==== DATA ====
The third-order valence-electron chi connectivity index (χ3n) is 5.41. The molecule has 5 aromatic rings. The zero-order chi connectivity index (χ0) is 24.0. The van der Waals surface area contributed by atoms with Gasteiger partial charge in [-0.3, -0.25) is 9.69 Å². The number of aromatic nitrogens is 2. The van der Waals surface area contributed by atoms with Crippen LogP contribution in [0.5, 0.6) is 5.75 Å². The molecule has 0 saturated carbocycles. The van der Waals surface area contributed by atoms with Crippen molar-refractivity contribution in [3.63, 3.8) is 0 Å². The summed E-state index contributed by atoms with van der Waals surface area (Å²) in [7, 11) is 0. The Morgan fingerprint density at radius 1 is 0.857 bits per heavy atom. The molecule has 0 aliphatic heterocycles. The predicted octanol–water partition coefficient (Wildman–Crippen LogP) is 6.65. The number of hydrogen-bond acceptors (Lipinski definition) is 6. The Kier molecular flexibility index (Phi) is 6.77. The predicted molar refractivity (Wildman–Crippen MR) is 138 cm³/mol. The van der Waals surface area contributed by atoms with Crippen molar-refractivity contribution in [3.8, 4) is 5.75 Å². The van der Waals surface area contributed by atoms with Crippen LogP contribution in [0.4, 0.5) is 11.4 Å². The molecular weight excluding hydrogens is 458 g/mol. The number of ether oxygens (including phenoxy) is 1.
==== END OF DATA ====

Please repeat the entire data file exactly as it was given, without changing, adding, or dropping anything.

The third-order valence-electron chi connectivity index (χ3n) is 5.41. The molecule has 5 aromatic rings. The zero-order chi connectivity index (χ0) is 24.0. The van der Waals surface area contributed by atoms with Gasteiger partial charge in [-0.3, -0.25) is 9.69 Å². The number of aromatic nitrogens is 2. The van der Waals surface area contributed by atoms with Crippen LogP contribution in [0.5, 0.6) is 5.75 Å². The molecule has 0 saturated carbocycles. The van der Waals surface area contributed by atoms with Crippen molar-refractivity contribution in [3.63, 3.8) is 0 Å². The summed E-state index contributed by atoms with van der Waals surface area (Å²) in [7, 11) is 0. The Morgan fingerprint density at radius 1 is 0.857 bits per heavy atom. The molecule has 0 aliphatic heterocycles. The predicted octanol–water partition coefficient (Wildman–Crippen LogP) is 6.65. The number of hydrogen-bond acceptors (Lipinski definition) is 6. The Kier molecular flexibility index (Phi) is 6.77. The predicted molar refractivity (Wildman–Crippen MR) is 138 cm³/mol. The van der Waals surface area contributed by atoms with Crippen molar-refractivity contribution in [3.8, 4) is 5.75 Å². The van der Waals surface area contributed by atoms with Crippen LogP contribution in [0.4, 0.5) is 11.4 Å². The molecular weight excluding hydrogens is 458 g/mol. The number of ether oxygens (including phenoxy) is 1.